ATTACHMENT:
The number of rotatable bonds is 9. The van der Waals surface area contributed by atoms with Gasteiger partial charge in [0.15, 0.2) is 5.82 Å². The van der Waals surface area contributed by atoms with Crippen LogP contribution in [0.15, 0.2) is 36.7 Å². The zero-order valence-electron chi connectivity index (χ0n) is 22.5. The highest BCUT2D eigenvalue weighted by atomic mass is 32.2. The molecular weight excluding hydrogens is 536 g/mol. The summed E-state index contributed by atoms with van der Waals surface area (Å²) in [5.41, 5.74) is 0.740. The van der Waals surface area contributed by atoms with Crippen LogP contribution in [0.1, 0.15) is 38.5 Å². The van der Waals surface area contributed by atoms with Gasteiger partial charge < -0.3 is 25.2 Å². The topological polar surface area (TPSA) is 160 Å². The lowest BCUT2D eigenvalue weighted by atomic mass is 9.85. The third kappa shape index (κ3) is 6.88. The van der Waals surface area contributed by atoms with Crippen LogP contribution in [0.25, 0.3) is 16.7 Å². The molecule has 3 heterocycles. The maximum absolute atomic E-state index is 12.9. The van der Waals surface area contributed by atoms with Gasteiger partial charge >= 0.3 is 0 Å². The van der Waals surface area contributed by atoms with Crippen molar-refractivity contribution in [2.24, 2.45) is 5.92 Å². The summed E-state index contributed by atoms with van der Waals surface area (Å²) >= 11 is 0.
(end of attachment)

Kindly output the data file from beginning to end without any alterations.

The number of rotatable bonds is 9. The van der Waals surface area contributed by atoms with Gasteiger partial charge in [0.15, 0.2) is 5.82 Å². The van der Waals surface area contributed by atoms with Crippen LogP contribution in [0.15, 0.2) is 36.7 Å². The zero-order valence-electron chi connectivity index (χ0n) is 22.5. The highest BCUT2D eigenvalue weighted by atomic mass is 32.2. The molecular weight excluding hydrogens is 536 g/mol. The summed E-state index contributed by atoms with van der Waals surface area (Å²) in [5.41, 5.74) is 0.740. The van der Waals surface area contributed by atoms with Crippen LogP contribution in [0.1, 0.15) is 38.5 Å². The van der Waals surface area contributed by atoms with Gasteiger partial charge < -0.3 is 25.2 Å². The topological polar surface area (TPSA) is 160 Å². The lowest BCUT2D eigenvalue weighted by atomic mass is 9.85. The third kappa shape index (κ3) is 6.88. The van der Waals surface area contributed by atoms with Crippen LogP contribution in [0.25, 0.3) is 16.7 Å². The molecule has 3 heterocycles. The maximum absolute atomic E-state index is 12.9. The van der Waals surface area contributed by atoms with Gasteiger partial charge >= 0.3 is 0 Å². The van der Waals surface area contributed by atoms with Crippen molar-refractivity contribution in [2.24, 2.45) is 5.92 Å². The summed E-state index contributed by atoms with van der Waals surface area (Å²) >= 11 is 0.